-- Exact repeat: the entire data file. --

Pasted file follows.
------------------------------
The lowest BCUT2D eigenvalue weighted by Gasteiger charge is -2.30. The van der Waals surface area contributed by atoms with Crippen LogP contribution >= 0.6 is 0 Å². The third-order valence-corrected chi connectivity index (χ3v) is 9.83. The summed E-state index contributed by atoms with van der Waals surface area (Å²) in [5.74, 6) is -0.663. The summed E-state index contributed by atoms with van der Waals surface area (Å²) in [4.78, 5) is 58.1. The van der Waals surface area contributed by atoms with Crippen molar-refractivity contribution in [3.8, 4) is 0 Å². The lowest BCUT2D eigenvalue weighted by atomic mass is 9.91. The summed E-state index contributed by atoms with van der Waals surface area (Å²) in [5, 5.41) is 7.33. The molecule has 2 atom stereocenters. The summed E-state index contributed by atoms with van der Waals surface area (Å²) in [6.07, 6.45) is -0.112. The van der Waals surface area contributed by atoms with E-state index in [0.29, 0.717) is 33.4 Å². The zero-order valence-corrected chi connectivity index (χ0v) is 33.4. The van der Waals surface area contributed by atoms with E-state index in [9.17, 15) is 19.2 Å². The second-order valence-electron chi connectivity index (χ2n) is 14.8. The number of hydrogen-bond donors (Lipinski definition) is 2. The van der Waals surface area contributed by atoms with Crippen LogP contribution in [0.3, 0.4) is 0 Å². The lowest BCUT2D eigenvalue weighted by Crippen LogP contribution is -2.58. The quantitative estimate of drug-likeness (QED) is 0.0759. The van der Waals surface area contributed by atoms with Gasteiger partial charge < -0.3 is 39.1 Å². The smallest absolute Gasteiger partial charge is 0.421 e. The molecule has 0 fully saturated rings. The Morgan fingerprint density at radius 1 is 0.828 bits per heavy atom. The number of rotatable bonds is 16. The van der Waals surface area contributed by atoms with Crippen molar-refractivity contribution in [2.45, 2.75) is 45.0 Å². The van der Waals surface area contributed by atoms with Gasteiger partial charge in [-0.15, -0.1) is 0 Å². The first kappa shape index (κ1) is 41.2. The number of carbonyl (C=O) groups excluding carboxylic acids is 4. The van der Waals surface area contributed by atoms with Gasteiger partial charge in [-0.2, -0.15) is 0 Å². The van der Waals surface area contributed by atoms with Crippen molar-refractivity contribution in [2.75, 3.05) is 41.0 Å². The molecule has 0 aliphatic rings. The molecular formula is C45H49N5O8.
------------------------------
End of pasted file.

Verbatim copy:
The lowest BCUT2D eigenvalue weighted by Gasteiger charge is -2.30. The van der Waals surface area contributed by atoms with Crippen LogP contribution >= 0.6 is 0 Å². The third-order valence-corrected chi connectivity index (χ3v) is 9.83. The summed E-state index contributed by atoms with van der Waals surface area (Å²) in [5.74, 6) is -0.663. The summed E-state index contributed by atoms with van der Waals surface area (Å²) in [4.78, 5) is 58.1. The van der Waals surface area contributed by atoms with Crippen molar-refractivity contribution in [3.8, 4) is 0 Å². The lowest BCUT2D eigenvalue weighted by atomic mass is 9.91. The summed E-state index contributed by atoms with van der Waals surface area (Å²) in [5, 5.41) is 7.33. The molecule has 2 atom stereocenters. The summed E-state index contributed by atoms with van der Waals surface area (Å²) in [6.07, 6.45) is -0.112. The van der Waals surface area contributed by atoms with E-state index in [0.29, 0.717) is 33.4 Å². The zero-order valence-corrected chi connectivity index (χ0v) is 33.4. The van der Waals surface area contributed by atoms with E-state index in [9.17, 15) is 19.2 Å². The second-order valence-electron chi connectivity index (χ2n) is 14.8. The number of hydrogen-bond donors (Lipinski definition) is 2. The van der Waals surface area contributed by atoms with Crippen LogP contribution in [0.3, 0.4) is 0 Å². The lowest BCUT2D eigenvalue weighted by Crippen LogP contribution is -2.58. The quantitative estimate of drug-likeness (QED) is 0.0759. The van der Waals surface area contributed by atoms with Gasteiger partial charge < -0.3 is 39.1 Å². The smallest absolute Gasteiger partial charge is 0.421 e. The molecule has 0 fully saturated rings. The Morgan fingerprint density at radius 1 is 0.828 bits per heavy atom. The number of rotatable bonds is 16. The van der Waals surface area contributed by atoms with Crippen molar-refractivity contribution in [2.45, 2.75) is 45.0 Å². The van der Waals surface area contributed by atoms with Gasteiger partial charge in [-0.15, -0.1) is 0 Å². The first kappa shape index (κ1) is 41.2. The number of carbonyl (C=O) groups excluding carboxylic acids is 4. The van der Waals surface area contributed by atoms with Gasteiger partial charge in [-0.2, -0.15) is 0 Å². The van der Waals surface area contributed by atoms with Crippen molar-refractivity contribution in [2.75, 3.05) is 41.0 Å². The molecule has 0 aliphatic rings. The molecular formula is C45H49N5O8.